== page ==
|11th Attack Squadron|
| MQ-1 Predator.jpg|
MQ-1 Predator armed with AGM-114 Hellfire missile
|Branch||United States Air Force|
|Active||1942-1946; 1947-1949; 1953-1960; 1966-1971; 1971-1979; 1991-1994; 1995-present|
|Motto||We Let You Know Before You Go (1953-1966)|
|Decorations||Presidential Unit Citation; Air Force Meritorious Unit Award; Air Force Outstanding Unit Award w/Combat "V" Device; Air Force Outstanding Unit Award; Vietnamese Gallantry Cross with Palm|
The US Air Force 11th Attack Squadron flies MQ-1 Predator unmanned aerial vehicles and is currently stationed at Creech Air Force Base in Indian Springs, Nevada. The 11th oversees the training of pilots and sensor operators assigned to the MQ-1.
The 11th Attack Squadron is the U.S. Air Force's first MQ-1B Predator formal training unit that conducts 5 basic and advanced training courses: Initial Qualification, Instructor Upgrade Training, Foreign Officer Course, Senior Officer Course, and Launch & Recovery Course.
World War IIEdit
The squadron was first activated as the 11th Observation Squadron at Wheeler-Sack Field in early 1942. It initially operated in the southeastern United States under Third Air Force flying antisubmarine patrols along the Gulf Coast after the Japanese attacked Pearl Harbor.
The unit was reassigned to Fourth Air Force in Southern California during early 1942, flying reconnaissance, mapping, artillery adjustment, bombing, dive-bombing, and strafing missions to support Army ground units in training at the Desert Training Center or on maneuvers. It trained personnel in aerial reconnaissance, medium bombardment, and fighter techniques.
With the closure of the Desert Training Center in late 1943, the unit returned to Third Air Force becoming a reconnaissance training unit for Army forces at Fort Campbell, Kentucky, Fort Polk, Louisiana, Fort Hood, Texas and Fort Bragg, North Carolina. After the war it was assigned to Shaw Field, South Carolina, and was never fully equipped or manned. The unit inactivated March 1946.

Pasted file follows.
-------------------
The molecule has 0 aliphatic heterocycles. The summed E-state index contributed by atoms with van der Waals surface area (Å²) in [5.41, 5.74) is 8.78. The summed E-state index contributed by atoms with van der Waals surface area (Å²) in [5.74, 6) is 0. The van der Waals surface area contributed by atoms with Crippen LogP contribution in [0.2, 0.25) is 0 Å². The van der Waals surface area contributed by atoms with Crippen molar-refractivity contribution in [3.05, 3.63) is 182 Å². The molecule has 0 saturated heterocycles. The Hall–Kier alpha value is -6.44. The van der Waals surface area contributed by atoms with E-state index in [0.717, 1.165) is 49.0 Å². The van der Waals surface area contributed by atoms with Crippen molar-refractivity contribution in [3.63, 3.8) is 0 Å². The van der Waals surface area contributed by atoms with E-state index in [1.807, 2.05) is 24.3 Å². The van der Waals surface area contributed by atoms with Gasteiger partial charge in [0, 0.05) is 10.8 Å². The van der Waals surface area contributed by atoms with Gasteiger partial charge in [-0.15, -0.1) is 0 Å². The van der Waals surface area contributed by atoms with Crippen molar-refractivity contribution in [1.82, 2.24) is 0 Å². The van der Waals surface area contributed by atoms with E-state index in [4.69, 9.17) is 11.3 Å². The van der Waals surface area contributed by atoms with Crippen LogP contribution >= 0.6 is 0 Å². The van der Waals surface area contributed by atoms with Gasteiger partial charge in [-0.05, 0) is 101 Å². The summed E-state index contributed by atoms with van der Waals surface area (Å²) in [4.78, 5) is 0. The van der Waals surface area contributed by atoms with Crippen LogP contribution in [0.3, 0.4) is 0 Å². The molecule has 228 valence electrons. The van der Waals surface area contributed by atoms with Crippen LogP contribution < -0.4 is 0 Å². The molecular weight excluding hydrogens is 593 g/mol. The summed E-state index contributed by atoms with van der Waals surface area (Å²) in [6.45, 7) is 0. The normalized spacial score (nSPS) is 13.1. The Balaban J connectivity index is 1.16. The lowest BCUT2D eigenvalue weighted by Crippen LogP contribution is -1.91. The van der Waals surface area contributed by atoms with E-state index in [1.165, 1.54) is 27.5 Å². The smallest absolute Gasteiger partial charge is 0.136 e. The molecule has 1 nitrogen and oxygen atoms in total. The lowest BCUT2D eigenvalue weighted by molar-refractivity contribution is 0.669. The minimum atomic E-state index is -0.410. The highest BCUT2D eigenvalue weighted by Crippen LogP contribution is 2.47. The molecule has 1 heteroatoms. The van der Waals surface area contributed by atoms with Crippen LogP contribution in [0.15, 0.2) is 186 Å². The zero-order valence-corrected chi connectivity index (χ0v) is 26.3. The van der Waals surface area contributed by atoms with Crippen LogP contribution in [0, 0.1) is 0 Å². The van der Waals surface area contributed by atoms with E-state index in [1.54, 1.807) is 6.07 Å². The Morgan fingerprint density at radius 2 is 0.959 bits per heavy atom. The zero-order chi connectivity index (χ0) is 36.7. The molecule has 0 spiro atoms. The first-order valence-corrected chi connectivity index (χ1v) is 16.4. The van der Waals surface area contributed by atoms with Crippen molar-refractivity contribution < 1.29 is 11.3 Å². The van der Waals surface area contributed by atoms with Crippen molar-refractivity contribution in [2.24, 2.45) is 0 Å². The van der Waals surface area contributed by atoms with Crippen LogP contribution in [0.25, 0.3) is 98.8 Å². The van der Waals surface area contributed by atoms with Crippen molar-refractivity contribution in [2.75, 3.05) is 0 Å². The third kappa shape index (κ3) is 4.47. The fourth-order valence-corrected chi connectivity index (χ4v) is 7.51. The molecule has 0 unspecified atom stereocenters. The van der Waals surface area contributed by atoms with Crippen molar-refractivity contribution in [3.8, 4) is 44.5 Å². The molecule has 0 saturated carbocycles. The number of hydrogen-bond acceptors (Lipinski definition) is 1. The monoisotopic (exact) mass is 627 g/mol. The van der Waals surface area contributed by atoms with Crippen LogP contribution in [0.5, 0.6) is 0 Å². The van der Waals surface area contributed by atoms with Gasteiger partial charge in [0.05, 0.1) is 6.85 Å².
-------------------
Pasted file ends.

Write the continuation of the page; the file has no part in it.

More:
The 11th was reactivated at Langley Field, Virginia in 1947 and equipped with Douglas RB-26 Invaders and Lockheed RF-80 Shooting Stars as a photo-reconnaissance squadron. It was reassigned to Twelfth Air Force and moved to March Air Force Base, California. Budget constraints, though, resulted in the unit's inactivation in March 1949.
The squadron operated as part of Far East Air Forces after the Korean War, engaging in photographic and weather reconnaissance missions over South Korea as well as the Japanese Home Islands and the adjacent waters along the Korean peninsula and Chinese/Soviet Pacific coasts until 1960. In 1957 the squadron received twelve Douglas RB-66C Destroyer electronic intelligence gathering planes.
It was activated as a McDonnell Douglas RF-4C Phantom II reconnaissance squadron in 1966 under Tactical Air Command. The squadron deployed to Thailand shortly after formation, flying tactical reconnaissance missions primarily over North Vietnam and selected locations in Laos and Cambodia. The squadron provided much of the aerial photographic intelligence obtained during the Vietnam War, especially that from North Vietnam. In the fall of 1970 the squadron's parent wing was phased down as part of the overall American withdrawal from the Vietnam War, returned to Shaw Air Force Base, South Carolina where the unit was inactivated in early 1971.
The unit was reactivated at Davis-Monthan Air Force Base later in 1971 as a Ryan AQM-34 Firebee unmanned tactical reconnaissance drone squadron. Performed photographic reconnaissance to support tactical air and surface forces with tactical drones manufactured by Ryan Aeronautical. It used AQM-34L/M/V drones, Lockheed DC-130 Hercules launch vehicles, and Sikorsky CH-3 recovery helicopters. The group conducted follow-on testing and evaluation of the AQM-34V model drone and the initial operational testing and evaluation and developmental testing and evaluation of the DC-130H "mother ship." The unit was inactivated in 1979.
The squadron Provided real-time intelligence support to the 11th Tactical Control Wing and Eleventh Air Force from 1992 to 1994. In 1996 it became the first unmanned aerial vehicle (UAV) squadron in the USAF. It provided deployable, long-endurance, aerial reconnaissance and surveillance while flying the Predator UAV, 1996-2002. It began to conducte flying training in the Predator in 2003.